Red currant ( Ribes rubrum )
The white currant, which is often horticultural differentiated from the red currant, is only one color variant of the red currant.
The red currant is an upright, deciduous shrub without thorns that reaches heights of 1 to 2 meters. The bark of young twigs is lightly hairy and covered with glands. The bark of older branches is reddish-brown to gray-black. The egg-shaped buds have loose bud scales and are 5 to 7 mm in length.
The alternate leaves are simple. The leaf blade is round in shape and is 4 to 10 centimeters long and 3 to 7 centimeters wide. It is three- to five-lobed and heart-shaped at the base, the leaf lobes are blunt and roughly serrated at the edge. The underside of the leaf is hairy with short fluff when young , later glabrous. At 3 to 6 cm, the petiole is about as long as the leaf blade and just as pure green. The base of the petioles is usually bare or rarely covered with long, glandless hairs and individual sessile glands.
The hermaphrodite, five-fold flower has a diameter of 6 to 8 mm and is greenish-yellow or reddish in color. A pentagonal, raised ring is located inside the wheel-shaped spreading flower cup. The five fused sepals are bare, greenish or brownish-red in color, partly dotted red, spatulate and about twice as long as the petals. The calyx tube is 1 to 1.5 mm long and the upright calyx tips are 2 to 2.5 mm long. The five yellowish to purple-colored petals are 0.5 to 1 mm long. There is only one circle with five fertile stamens that are at least as long as the petals. The halves of the anthers are separated by the elongated stamen and easily spread apart. The stylus is also at least as long as the petals and is bilobed.
The smooth, mostly spherical berries have a diameter of 6 to 11 millimeters, are round, red or white, sometimes pink, translucent and contain numerous seeds . The calyx can still be clearly seen on the berry. The berries are edible, juicy and have a sour taste.
The number of chromosomes is n = 8.
The red currant is a nanophanerophyte .
In terms of flower biology, they are "nectar-bearing disc flowers". The pollination occurs particularly by hymenoptera . The red currant is attacked by the rust fungi Puccinia ribis with Telien and Cronartium ribicola with Uredien and Telien.
The red currant is widespread in almost all of Europe. It only occurs in the wild in Belgium, the Netherlands, France, Germany, Austria, Italy and Poland, in the rest of Europe it is feral from culture. It is very rarely found in alluvial forests, ravines, bushes and along streams. It prefers wet, clayey soil and is a character species of the Ribeso-Fraxinetum from the Alno-Ulmion association.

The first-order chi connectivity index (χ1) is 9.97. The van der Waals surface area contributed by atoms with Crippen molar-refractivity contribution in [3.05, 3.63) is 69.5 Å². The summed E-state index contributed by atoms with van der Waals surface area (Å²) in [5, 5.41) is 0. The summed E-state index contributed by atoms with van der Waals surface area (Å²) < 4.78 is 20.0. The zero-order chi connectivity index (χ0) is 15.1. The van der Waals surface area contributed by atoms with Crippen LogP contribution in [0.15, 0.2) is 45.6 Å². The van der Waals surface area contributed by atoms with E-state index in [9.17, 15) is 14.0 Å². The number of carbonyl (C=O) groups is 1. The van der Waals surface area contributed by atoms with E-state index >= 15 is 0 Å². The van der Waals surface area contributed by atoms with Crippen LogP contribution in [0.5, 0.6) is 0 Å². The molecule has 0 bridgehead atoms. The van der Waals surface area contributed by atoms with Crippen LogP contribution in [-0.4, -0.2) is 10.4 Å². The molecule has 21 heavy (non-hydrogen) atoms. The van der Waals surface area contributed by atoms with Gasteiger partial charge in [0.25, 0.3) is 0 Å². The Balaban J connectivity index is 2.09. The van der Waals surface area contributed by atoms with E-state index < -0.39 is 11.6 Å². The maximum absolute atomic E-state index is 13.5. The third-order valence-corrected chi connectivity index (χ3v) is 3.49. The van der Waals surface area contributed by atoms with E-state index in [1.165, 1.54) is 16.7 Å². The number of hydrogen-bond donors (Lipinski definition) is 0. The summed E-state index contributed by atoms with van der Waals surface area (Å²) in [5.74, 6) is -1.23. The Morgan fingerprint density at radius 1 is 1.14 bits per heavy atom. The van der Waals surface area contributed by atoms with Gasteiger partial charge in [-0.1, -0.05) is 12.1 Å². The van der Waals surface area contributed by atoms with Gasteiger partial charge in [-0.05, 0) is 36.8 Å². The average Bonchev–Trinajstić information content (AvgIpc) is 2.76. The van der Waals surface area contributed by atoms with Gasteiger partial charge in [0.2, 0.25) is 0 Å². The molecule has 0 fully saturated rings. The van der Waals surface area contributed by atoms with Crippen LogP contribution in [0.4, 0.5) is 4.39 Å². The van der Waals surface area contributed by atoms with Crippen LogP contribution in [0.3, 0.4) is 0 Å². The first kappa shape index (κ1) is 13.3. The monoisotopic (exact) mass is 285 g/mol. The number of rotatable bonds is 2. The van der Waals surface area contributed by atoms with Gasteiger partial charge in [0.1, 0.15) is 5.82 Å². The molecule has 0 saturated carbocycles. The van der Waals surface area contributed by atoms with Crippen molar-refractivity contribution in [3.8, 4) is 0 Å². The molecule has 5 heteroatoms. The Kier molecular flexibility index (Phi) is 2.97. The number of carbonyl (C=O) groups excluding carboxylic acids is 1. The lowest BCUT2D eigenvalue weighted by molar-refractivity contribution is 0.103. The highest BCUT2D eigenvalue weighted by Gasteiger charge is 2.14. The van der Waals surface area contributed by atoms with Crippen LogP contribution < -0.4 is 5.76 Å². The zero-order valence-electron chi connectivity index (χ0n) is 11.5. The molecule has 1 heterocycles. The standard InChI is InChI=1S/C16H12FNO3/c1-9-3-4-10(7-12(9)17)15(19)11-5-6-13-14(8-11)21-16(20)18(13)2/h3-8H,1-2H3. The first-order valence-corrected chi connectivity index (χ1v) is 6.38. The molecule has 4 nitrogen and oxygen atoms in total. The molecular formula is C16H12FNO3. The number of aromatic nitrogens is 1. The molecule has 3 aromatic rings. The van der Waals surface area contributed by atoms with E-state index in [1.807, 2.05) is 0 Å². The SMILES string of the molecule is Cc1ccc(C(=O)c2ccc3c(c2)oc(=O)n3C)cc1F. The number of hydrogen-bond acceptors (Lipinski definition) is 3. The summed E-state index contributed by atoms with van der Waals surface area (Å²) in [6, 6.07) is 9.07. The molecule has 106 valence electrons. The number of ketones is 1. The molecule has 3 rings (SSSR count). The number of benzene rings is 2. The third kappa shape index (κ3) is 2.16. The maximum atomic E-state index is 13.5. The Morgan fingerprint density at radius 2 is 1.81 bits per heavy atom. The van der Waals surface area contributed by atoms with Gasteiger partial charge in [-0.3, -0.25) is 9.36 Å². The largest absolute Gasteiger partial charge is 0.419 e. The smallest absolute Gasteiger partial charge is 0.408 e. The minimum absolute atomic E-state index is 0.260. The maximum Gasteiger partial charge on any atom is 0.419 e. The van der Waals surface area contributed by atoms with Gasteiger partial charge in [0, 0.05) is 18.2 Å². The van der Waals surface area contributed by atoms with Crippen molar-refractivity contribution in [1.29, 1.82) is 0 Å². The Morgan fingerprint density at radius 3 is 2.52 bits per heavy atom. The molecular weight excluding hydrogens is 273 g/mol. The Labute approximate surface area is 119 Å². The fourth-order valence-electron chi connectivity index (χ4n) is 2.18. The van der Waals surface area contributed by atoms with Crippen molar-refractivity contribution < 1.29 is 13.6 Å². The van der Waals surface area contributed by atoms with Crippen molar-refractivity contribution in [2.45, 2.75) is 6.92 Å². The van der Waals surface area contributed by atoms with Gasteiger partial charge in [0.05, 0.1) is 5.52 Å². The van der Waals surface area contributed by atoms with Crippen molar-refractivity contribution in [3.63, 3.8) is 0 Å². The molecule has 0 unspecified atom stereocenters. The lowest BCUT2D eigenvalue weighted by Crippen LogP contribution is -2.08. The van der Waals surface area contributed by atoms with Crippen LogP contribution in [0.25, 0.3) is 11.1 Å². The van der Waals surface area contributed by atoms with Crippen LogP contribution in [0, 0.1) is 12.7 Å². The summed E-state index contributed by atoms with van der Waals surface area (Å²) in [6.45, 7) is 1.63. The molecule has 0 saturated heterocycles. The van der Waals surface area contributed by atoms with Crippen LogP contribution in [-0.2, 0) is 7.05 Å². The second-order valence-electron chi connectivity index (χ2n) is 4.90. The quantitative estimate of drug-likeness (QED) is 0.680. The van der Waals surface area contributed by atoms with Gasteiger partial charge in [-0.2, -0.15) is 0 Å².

There are two varieties:
- Wild red currant ( Ribes rubrum L. var. Rubrum ): the wild family of garden currants. It forms creeping shoots, the leaves are often a bit shiny and wrinkled on the top and the berries are small.
- Red garden currant ( Ribes rubrum var. Domesticum Wallr. ): It is the cultivated form. It is not uncommon for it to appear wild.
The spiked currant ( Ribes spicatum Robson in With. 1796) is a closely related species that is native to Northern Europe and Siberia; some taxonomists consider it a subspecies of Ribes rubrum . This species is involved in some cultivars of the red currant (crossed). It is very rarely overgrown.
Synonyms for Ribes rubrum L. are: Ribes scandicum Hedlund , Ribes sylvestre Syme .
The red currant has been in cultivation since the 15th century. Today's varieties go back to crossings with the rock currant ( Ribes petraeum ), the spiked currant ( Ribes spicatum ) and the tassel currant ( Ribes multiflorum ). They are sometimes grafted onto the golden currant ( Ribes aureum ) and thereby refined. Some of them are overgrown and naturalized.
The red currant is a popular garden plant because of its fruits. The fruits are often eaten raw or, for example, as jelly or juice, or as an important ingredient for red grits, in a variety of ways in the kitchen . In beekeeping , red currants are a valued sideline due to the high sugar content of their nectar (16–31%) and its high sugar value (up to 0.7 mg sugar / day per flower) .
Red currant varieties
- Jonkheer van Tets
- Grape miracle
- White Versailles
- Gunter Steinbach (Ed.): Shrub trees (Steinbach's natural guide). Mosaik Verlag GmbH, Munich 1996, ISBN 3-576-10560-3 .
- Ribes rubrum in the Flora of China . (Section description)
- Ruprecht Düll , Herfried Kutzelnigg : Pocket dictionary of plants in Germany and neighboring countries. The most common Central European species in portrait . 7th, corrected and enlarged edition. Quelle & Meyer, Wiebelsheim 2011, ISBN 978-3-494-01424-1 . (Section ecology)
- red currant. In: FloraWeb.de.
- Peter Zwetko: The rust mushrooms Austria. Supplement and host-parasite directory to the 2nd edition of the Catalogus Florae Austriae, III. Part, Book 1, Uredinales. (PDF; 1.8 MB).
- Erich Oberdorfer : Plant-sociological excursion flora for Germany and neighboring areas . 8th edition. Verlag Eugen Ulmer, Stuttgart 2001, ISBN 3-8001-3131-5 . Page 495.
- Helmut Horn, Cord Lüllmann: Das große Honigbuch , Kosmos, Stuttgart 3rd edition 2006, p. 30. ISBN 3-440-10838-4
- Red currant. In: FloraWeb.de.
- Red currant . In: BiolFlor, the database of biological-ecological characteristics of the flora of Germany.
- Profile and distribution map for Bavaria . In: Botanical Information Hub of Bavaria .
- Ribes rubrum L. In: Info Flora , the national data and information center for Swiss flora . Retrieved November 4, 2015.
- Distribution in the northern hemisphere according to: Eric Hultén , Magnus Fries: Atlas of North European vascular plants 1986, ISBN 3-87429-263-0
- Thomas Meyer: Data sheet with identification key and photos at Flora-de: Flora von Deutschland (old name of the website: Flowers in Swabia )